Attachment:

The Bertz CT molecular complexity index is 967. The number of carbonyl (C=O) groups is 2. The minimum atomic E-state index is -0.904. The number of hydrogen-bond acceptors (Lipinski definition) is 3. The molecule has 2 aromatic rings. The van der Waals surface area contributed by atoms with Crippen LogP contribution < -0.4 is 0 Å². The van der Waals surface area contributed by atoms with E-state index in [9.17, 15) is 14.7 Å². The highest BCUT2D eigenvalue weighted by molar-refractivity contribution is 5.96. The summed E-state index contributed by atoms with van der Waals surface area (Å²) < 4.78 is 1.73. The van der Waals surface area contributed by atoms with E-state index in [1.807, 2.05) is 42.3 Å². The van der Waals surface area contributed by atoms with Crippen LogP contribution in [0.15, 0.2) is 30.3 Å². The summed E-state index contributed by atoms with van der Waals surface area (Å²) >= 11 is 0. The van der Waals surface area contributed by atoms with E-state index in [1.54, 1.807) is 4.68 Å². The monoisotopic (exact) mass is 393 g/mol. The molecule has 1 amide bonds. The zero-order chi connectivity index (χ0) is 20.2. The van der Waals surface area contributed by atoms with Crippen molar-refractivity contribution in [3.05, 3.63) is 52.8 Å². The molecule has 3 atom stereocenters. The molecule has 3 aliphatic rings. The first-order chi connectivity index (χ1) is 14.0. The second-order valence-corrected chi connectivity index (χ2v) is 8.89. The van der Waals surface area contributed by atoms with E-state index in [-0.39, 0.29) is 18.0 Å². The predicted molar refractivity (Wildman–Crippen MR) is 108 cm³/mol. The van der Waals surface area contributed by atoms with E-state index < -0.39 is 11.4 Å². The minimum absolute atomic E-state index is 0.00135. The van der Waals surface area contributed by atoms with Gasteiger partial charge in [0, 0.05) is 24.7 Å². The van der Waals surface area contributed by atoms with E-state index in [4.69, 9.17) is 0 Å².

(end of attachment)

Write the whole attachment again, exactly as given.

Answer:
The Bertz CT molecular complexity index is 967. The number of carbonyl (C=O) groups is 2. The minimum atomic E-state index is -0.904. The number of hydrogen-bond acceptors (Lipinski definition) is 3. The molecule has 2 aromatic rings. The van der Waals surface area contributed by atoms with Crippen LogP contribution < -0.4 is 0 Å². The van der Waals surface area contributed by atoms with E-state index in [9.17, 15) is 14.7 Å². The highest BCUT2D eigenvalue weighted by molar-refractivity contribution is 5.96. The summed E-state index contributed by atoms with van der Waals surface area (Å²) < 4.78 is 1.73. The van der Waals surface area contributed by atoms with E-state index in [1.807, 2.05) is 42.3 Å². The van der Waals surface area contributed by atoms with Crippen LogP contribution in [0.15, 0.2) is 30.3 Å². The summed E-state index contributed by atoms with van der Waals surface area (Å²) >= 11 is 0. The van der Waals surface area contributed by atoms with E-state index in [1.54, 1.807) is 4.68 Å². The monoisotopic (exact) mass is 393 g/mol. The molecule has 1 amide bonds. The zero-order chi connectivity index (χ0) is 20.2. The van der Waals surface area contributed by atoms with Crippen molar-refractivity contribution in [3.05, 3.63) is 52.8 Å². The molecule has 3 atom stereocenters. The molecule has 3 aliphatic rings. The first-order chi connectivity index (χ1) is 14.0. The second-order valence-corrected chi connectivity index (χ2v) is 8.89. The van der Waals surface area contributed by atoms with E-state index in [-0.39, 0.29) is 18.0 Å². The predicted molar refractivity (Wildman–Crippen MR) is 108 cm³/mol. The van der Waals surface area contributed by atoms with E-state index < -0.39 is 11.4 Å². The minimum absolute atomic E-state index is 0.00135. The van der Waals surface area contributed by atoms with Gasteiger partial charge in [0, 0.05) is 24.7 Å². The van der Waals surface area contributed by atoms with E-state index in [4.69, 9.17) is 0 Å².